It's hot. We know, and our animals know it – including the animals at Great Bend's Brit Spaugh Zoo.
Most years in Great Bend, Fourth of July firecrackers start popping early in the morning, and can be heard nonstop from 10 a.m. to midnight, when they are "legal" under city ordinance. But while many people enjoy the fireworks, city firefighters have always approached the holiday with concern for safety.
With no fireworks to light, some Great Bend residents have canceled Fourth of July block parties scheduled for Wednesday. Others say the parties will go on, in their own way, and still others say their parties aren't canceled, but postponed until the next big firecracker day.
Editor's Note: Early last week, the Great Bend Tribune interviewed Battalion Chief John Stettinger at the Great Bend Fire Department concerning fireworks safety. However, with current conditions of drought, high heat and windy weather, Great Bend and most other locations in Barton County have officially nixed shooting fireworks at this time, including on the Fourth of July. The following information still applies to wherever fireworks can be shot.
Great Bend City Council voted 7-0 Friday to postpone the shooting of fireworks within the city limits that would normally take place on the Fourth of July. This includes the public display that was scheduled to take place at the Expo grounds west of town.
Great Bend City Council voted 7-0 Friday to postpone the shooting of fireworks that would normally take place on the Fourth of July. This includes the public display that was scheduled to take place at the Expo grounds west of town.
Prince of Peace Parish has chosen the program "Babylon: Daniel's Courage in Captivity," for its vacation Bible school for children from kindergarten through the fourth grade. This interactive class will take place from 6-8:30 p.m. July 9-13 at the Parish Center, 4100 Broadway.
This began as a "viewpoint" asking everyone to be cautious when shooting fireworks, but there's a chance we don't be shooting them at all this Fourth of July.
Note to readers: This story has been updated.
Members of Barton County 4-H clubs showed off their consumer skills Wednesday during pre-fair events for the Barton County Fair.
Adam Joseph Longoria, 38, began his life sentence in prison Tuesday afternoon, and is now housed at the El Dorado Correctional Facility.
Fireworks go on sale today in some parts of Barton County. But just because people can buy them doesn't mean they can light them, at least not legally, said John Stettinger, battalion chief at the Great Bend Fire Department.
Family members of Alicia DeBolt were allowed to speak out Tuesday, as the 14-year-old girl's murderer received a life sentence.
Adam Joseph Longoria told Barton County District Judge Hannelore Kitts on Monday that he didn't want to attend his sentencing the following morning, since he already knew what the outcome would be. His chair in court remained empty on Tuesday.
Next year's budget for the Great Bend Recreation Commission could include 2.5 percent cost-of-living wage increases for full-time employees, upgrades to the software and an early payoff on the debt for the new Great Bend Activity Center, Director Diann Henderson told commissioners Monday.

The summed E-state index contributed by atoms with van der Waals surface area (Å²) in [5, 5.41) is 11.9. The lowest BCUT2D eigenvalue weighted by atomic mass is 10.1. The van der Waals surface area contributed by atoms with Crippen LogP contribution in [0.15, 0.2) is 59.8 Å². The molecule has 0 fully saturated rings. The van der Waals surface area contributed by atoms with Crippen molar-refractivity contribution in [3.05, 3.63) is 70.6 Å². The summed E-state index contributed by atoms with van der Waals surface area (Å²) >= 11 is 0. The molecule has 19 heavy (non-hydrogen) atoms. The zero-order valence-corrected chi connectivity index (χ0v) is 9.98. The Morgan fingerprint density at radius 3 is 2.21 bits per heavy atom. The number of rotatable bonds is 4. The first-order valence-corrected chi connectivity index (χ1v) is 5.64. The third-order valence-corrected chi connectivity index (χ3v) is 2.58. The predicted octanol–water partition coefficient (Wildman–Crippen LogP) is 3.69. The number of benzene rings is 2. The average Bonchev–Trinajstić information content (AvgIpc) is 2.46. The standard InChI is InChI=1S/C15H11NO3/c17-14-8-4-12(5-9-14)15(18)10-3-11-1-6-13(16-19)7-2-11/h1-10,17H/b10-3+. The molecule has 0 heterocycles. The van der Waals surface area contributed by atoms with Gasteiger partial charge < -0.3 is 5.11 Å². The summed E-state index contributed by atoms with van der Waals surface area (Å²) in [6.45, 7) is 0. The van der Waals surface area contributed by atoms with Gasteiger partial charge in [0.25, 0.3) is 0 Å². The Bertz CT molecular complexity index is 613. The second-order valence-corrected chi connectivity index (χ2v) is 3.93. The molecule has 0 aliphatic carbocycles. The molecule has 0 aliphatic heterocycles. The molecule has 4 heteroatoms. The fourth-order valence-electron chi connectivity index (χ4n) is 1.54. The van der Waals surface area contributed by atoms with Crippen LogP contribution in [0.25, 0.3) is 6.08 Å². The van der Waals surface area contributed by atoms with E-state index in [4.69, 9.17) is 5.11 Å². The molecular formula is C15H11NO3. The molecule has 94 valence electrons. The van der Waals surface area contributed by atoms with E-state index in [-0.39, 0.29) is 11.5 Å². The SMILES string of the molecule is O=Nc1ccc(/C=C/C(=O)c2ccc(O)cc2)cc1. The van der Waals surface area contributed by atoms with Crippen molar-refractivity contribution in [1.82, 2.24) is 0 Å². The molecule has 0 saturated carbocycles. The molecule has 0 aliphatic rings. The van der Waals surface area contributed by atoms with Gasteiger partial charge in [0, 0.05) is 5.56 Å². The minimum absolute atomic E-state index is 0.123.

News that the Great Bend Public Library was spending more than $762,012.92 on a geothermal heating and air conditioning system shocked the city council members, who wrote the check earlier this month. It was probably out of frustration that city councilman Dana Dawson asked whether the library will even be needed in the future.
When Jerry Esfeld prepared for an agricultural program at Riley School, ice cream was part of her lesson plan.
The house at 207 Plum St. was heavily damaged by fire early Friday, for the second time in two years. After investigation by the Great Bend Fire Department and the Kansas Fire Marshal's Office, police were asked to take an arson case.
Pauline Schneider considers herself a life-time member of the The Fort Zarah Club. The former Home Demonstration Unit was organized on Feb. 11, 1929, at the home of Hazel McDonald, Schneider's mother.
The Great Bend Evening Lions Club will be serving more than a hearty meal at this year's Ham & Bean Supper next Thursday, Feb. 26.
Recently, during Jeffrey Chapman's two-week trial on first-degree murder charges, the Great Bend Tribune showed photos of Chapman walking to the Barton County Courthouse in the presence of Barton County Sheriff's Officers. Because he was wearing modern constraints not visible to the naked eye, some people assumed he posed a flight risk and wondered what law enforcement officers were thinking.
This week, Great Bend Community Theatre presents a date-night play that will appeal to the bean counters and to the free spirits. One of each will meet for the first time on a San Francisco BART train. Both will have the New York Times crossword puzzle. Before the end of the trip, the romantic comedy "2 Across" could have the audience wondering if two opposites are actually made for each other.
Love was in the air on Saturday, which was Valentine's Day. The staff at the Kansas Wetlands Education Center took the opportunity to offer a winter kids' program titled "'Love' Birds."
High school students will be able to graduate with a certificate in auto maintenance and light repair, thanks to changes in Barton Community College's automotive program, college trustees learned at a recent study session.
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